Although the university has a mask and vaccine mandate in place, many students are concerned over the fact that there are no procedures to enforce social distancing in classes or on campus.
“When I went into the bookstore to get a notebook, there were really cramped lines,” said Brooke Ahern, an exercise science major. “No one was honoring social distancing, and there were no stickers on the ground to maintain social distancing.”
When she got to class on the first week of school, she said that her classroom was so packed that all the tables were taken and some people had to sit on the floor or stand in the back.
Ahern said she did not feel unsafe being on campus, but she doesn’t feel like there are any safety protocols making her “feel better about the situation.”
“I kind of feel uncomfortable to take my mask off and have a sip of water, and there are no windows open, and it’s a really weird feeling,” said Ahern.
Physical distancing on campus has only been required in campus dining facilities and while eating or drinking indoors.
According to an informal Instagram poll conducted by the University Times, out of the 255 students surveyed, 205 think that social distancing should be enforced compared to 50 students who do not think it should be.
Students and faculty coming to campus are required to self-screen for COVID-19 symptoms before arriving. Those experiencing any symptoms are asked not to come to campus.
“In theory, that sounds great, but I mean you can’t really always depend on people to do that,” said Ahern, who was not aware of the self-screening requirement prior to being interviewed by the UT.
“It’s hard to say that that’s something that you can actually manage,” she continued. “Like, you’re technically supposed to do that before you leave your house to go somewhere, but I don’t think people honor that.”
Though the daily health self-screenings are required for everyone before coming onto campus, an informal UT Instagram poll found that 126 students out of the 248 surveyed do not feel safe on campus, compared to 122 students who do.
“ASI does not have the power to propose safety guidelines that the university can put in place,” said Diana Chavez, president of the Associated Students Inc. “The university follows county guidelines regarding COVID-19 safety protocols, so all requirements and recommendations that come from the LA County Public Health Department are what the university will put in place.”
Another concern students have is the apparent lack of cleaning on campus. Cintia Lara, a communication disorders major, is on campus four days out of the week and claims that she has not seen any effort to clean or disinfect classrooms during the first few weeks of school.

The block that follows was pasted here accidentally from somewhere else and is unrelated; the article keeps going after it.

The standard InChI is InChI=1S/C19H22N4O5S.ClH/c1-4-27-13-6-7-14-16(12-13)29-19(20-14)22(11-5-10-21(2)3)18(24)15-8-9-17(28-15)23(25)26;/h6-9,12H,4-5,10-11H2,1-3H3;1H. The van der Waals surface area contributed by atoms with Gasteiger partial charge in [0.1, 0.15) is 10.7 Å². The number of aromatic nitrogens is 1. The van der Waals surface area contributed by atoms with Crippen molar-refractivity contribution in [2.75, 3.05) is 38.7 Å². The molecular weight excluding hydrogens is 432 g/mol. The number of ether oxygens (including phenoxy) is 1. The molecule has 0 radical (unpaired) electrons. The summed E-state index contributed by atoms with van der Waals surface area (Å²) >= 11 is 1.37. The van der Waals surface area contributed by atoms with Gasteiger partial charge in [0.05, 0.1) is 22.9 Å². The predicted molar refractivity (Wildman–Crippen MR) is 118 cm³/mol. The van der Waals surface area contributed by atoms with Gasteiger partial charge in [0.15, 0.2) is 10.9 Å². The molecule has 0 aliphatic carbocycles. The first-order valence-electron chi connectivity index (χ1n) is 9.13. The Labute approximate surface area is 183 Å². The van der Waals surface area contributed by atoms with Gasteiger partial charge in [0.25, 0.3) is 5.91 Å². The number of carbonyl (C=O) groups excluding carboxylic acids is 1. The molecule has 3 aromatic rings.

According to the university’s cleaning guidelines, an electrostatic fogger is used to “kill bacteria and germs from the air and surfaces” inside campus buildings. Liquid disinfectant is also used to wipe down surfaces in restrooms, elevators, stairways and bottle-filling stations.
Computer labs are disinfected in the mornings using the fogger and are cleaned between classes if there is at least an hour break before the next class. Sanitizer wipes and trash cans are also available in labs. Library bathrooms are cleaned hourly, while surfaces are wiped down and any debris is removed.
The university reports its daily cleaning routine, which includes:
Cleaning and disinfecting restrooms hourly.
Cleaning and disinfecting classrooms if there is at least a one-hour break before the next class.
Cleaning elevators daily and disinfecting them every two hours.
Cleaning stairways and bottle-filling stations daily.
Aside from the enhanced cleaning protocols, the university also stated that the custodial team “continues to adhere to standard cleaning practices.”
This semester, students had their choice of online, in-person, or hybrid classes, while faculty were given the option of teaching in-person or remotely.
Lauri Scheyer, an English professor who opted to teach remotely, noted that the rise in COVID-19 cases at the time factored into her decision-making.
“I’m very, very wary about returning to campus,” said Scheyer. “I know quite a few other people who feel the same way, but I think there’s also a little bit of a culture of anxiety about looking like you’re resisting what the university is asking.”
According to Cal State LA’s Office of Communications & Public Affairs, the current Spring 2022 schedule has over 600 hybrid or online formatted classes. These classes are about 16% of offered seats. The University is working with faculty to add more hybrid or online classes and expects 20% of Spring courses to be offered online or in hybrid formats.
With the majority of courses being in-person next semester, students are worrying about their safety. One student has even started a petition calling for more online options for students. The petition currently has over 3,500 signatures.
According to the University, students who still have not gotten their COVID-19 vaccine have a hold on their spring registration until they submit proof of full or partial vaccination or have requested a medical or religious exemption through GET. Students who are unvaccinated, partially vaccinated, or have an exemption must test for COVID-19 at least once a week and are reminded by the student health center to do so.
Students and staff who wish to report those who are not wearing masks indoors can do so by calling the Office of the Dean of Students at 323-343-3103.